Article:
Geography is one of the most important things in making an action movie, yet it is one of the most egregiously abused things in most big Hollywood action films. Last week, I ran a series of links out to all sorts of conversations about modern action cinema, and in those various conversations, there many conflicting theories about what works in modern action cinema advanced by the various writers and filmmakers involved.
Action geography has been on my mind for the last few weeks anyway thanks to the screening of "Sleepless Night" that I attended as part of the Toronto Midnight Madness program. I walked in knowing nothing about the film, and walked out wondering how Frederic Jardin has gone totally unnoticed so far as a filmmaker. Together with his co-writer Nicolas Saada, he's crafted a wickedly smart thriller that erupts into flurries of action in scenes that feel real, not like heightened Hollywood hooey. It's a smart premise in the first place, but then the film is broken into two long movements, one which teaches you every inch of this giant Paris nightclub, and then one where our knowledge of that location pays off in one thrilling scene after another.
Tomer Sisley stars as Vincent, a dirty cop who has a great plan. He and his buddy are going to hijack a cocaine shipment and make a big score of their own. Problem is, they screw up the hijack in the opening scene of the film, and although they end up with the drugs, word gets back to Marciano (Serge Riaboukine), the gangster whose stuff they stole, and before Vincent has time to catch his breath, he gets a phone call. Marciano has Vincent's son. And if Vincent wants him back, he needs to bring the cocaine to the nightclub that Marciano owns. Throw in two internal affairs officers, a rival gang of drug traffickers, and it turns into a fairly breathless ride that unfolds over one long evening.
Sisley and his relationship with his son is the heart of the film, and even before gangsters show up and threaten his life, his son already sees Vincent as a failure, a disinterested father who only spends time with him out of obligation. When Vincent realizes he could lose the boy permanently, he realizes just what that would mean to him, and he throws everything he has into saving the boy. It's great work, and Sisley makes a credible action hero because I buy the stakes. He has to pull this off, this complicated juggling act, and somehow survive in a building where almost everyone wants him dead, and he has to try to find a way to do all this and still walk away with some sort of real life to return to.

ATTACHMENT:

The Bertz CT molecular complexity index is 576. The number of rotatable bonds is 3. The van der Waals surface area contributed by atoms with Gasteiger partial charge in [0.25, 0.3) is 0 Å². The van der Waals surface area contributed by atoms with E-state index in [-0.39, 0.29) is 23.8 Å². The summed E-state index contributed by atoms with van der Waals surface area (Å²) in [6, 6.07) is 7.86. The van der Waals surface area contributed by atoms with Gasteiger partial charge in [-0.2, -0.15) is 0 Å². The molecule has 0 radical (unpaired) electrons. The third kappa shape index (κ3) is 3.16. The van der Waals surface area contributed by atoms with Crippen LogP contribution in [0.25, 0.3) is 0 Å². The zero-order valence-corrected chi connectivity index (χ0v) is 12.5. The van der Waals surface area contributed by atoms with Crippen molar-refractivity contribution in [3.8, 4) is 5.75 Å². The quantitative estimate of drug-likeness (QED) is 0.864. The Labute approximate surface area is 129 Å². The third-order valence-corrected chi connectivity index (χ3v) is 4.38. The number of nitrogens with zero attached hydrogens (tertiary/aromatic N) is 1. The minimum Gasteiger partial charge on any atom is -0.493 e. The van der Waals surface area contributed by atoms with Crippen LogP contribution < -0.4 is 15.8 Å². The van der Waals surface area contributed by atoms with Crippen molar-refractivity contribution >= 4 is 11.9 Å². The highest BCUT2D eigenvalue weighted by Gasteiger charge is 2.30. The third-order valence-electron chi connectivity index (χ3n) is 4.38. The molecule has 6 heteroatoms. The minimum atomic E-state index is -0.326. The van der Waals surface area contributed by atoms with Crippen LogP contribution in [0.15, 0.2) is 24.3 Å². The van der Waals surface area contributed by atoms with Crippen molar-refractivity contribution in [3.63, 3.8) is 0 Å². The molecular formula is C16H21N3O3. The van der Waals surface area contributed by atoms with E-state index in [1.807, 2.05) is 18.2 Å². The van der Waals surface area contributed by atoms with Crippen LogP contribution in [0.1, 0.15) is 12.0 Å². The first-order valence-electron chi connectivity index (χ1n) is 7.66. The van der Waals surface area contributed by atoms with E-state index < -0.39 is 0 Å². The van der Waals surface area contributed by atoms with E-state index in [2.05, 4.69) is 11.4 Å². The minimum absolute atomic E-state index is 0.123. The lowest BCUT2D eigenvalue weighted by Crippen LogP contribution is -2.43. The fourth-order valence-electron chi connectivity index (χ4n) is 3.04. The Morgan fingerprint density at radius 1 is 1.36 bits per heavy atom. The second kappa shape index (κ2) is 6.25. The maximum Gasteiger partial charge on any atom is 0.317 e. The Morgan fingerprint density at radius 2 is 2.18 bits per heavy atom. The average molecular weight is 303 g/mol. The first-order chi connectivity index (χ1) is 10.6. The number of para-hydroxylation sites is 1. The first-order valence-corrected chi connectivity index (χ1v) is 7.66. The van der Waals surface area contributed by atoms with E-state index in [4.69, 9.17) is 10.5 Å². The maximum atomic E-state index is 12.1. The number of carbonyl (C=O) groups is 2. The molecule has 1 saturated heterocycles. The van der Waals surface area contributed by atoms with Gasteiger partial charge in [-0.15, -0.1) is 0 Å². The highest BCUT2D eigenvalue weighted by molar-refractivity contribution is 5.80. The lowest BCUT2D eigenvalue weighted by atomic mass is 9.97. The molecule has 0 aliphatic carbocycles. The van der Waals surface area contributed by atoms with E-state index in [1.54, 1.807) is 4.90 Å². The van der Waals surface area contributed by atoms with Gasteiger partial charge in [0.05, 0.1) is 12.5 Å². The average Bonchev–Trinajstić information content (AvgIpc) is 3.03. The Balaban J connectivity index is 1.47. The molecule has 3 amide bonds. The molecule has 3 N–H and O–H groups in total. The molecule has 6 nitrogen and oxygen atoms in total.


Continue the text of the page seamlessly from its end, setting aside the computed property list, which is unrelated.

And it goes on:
How it's shot is the other half of why the film delivers on its promise. I shouldn't be too surprised, since Tom Stern was the cinematographer. He's one of Eastwood's favorite shooters, and he's done really good work for a lot of filmmakers over the years. He just wrapped up production on "The Hunger Games," for example, so he's a big Hollywood guy. Somehow, he also ended up shooting "Sleepless Night," and it's a real master's class in action shooting. There's a wonderful scene early on where Vincent uses a dance floor full of young Parisians dancing to "Another One Bites The Dust" that is one of the year's great pure visual moments.
The film gets a little absurd right at the end, and it wears on a few beats past a natural conclusion, but it's a strong movie overall, and I think audiences here should get a chance to see the original before the inevitable sequel is released.
Everything: Toronto Film Festival
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